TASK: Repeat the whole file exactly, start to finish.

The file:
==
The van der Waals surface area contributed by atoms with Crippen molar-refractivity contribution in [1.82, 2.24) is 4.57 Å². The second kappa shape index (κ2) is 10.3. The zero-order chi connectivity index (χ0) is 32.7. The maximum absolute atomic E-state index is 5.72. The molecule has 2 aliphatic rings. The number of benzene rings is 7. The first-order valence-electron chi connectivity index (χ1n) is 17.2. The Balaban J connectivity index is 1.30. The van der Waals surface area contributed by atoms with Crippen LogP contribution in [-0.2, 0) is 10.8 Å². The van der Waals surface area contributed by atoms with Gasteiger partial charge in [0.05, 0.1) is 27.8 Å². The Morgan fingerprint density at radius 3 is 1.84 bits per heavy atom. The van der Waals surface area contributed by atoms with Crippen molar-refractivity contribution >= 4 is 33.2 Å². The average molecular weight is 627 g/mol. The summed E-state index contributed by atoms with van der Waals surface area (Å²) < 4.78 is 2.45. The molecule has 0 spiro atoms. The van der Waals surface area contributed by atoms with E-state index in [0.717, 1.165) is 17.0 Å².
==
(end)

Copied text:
The van der Waals surface area contributed by atoms with Crippen molar-refractivity contribution in [1.82, 2.24) is 4.57 Å². The second kappa shape index (κ2) is 10.3. The zero-order chi connectivity index (χ0) is 32.7. The maximum absolute atomic E-state index is 5.72. The molecule has 2 aliphatic rings. The number of benzene rings is 7. The first-order valence-electron chi connectivity index (χ1n) is 17.2. The Balaban J connectivity index is 1.30. The van der Waals surface area contributed by atoms with Crippen LogP contribution in [-0.2, 0) is 10.8 Å². The van der Waals surface area contributed by atoms with Gasteiger partial charge in [0.05, 0.1) is 27.8 Å². The Morgan fingerprint density at radius 3 is 1.84 bits per heavy atom. The van der Waals surface area contributed by atoms with Crippen molar-refractivity contribution >= 4 is 33.2 Å². The average molecular weight is 627 g/mol. The summed E-state index contributed by atoms with van der Waals surface area (Å²) < 4.78 is 2.45. The molecule has 0 spiro atoms. The van der Waals surface area contributed by atoms with E-state index in [0.717, 1.165) is 17.0 Å².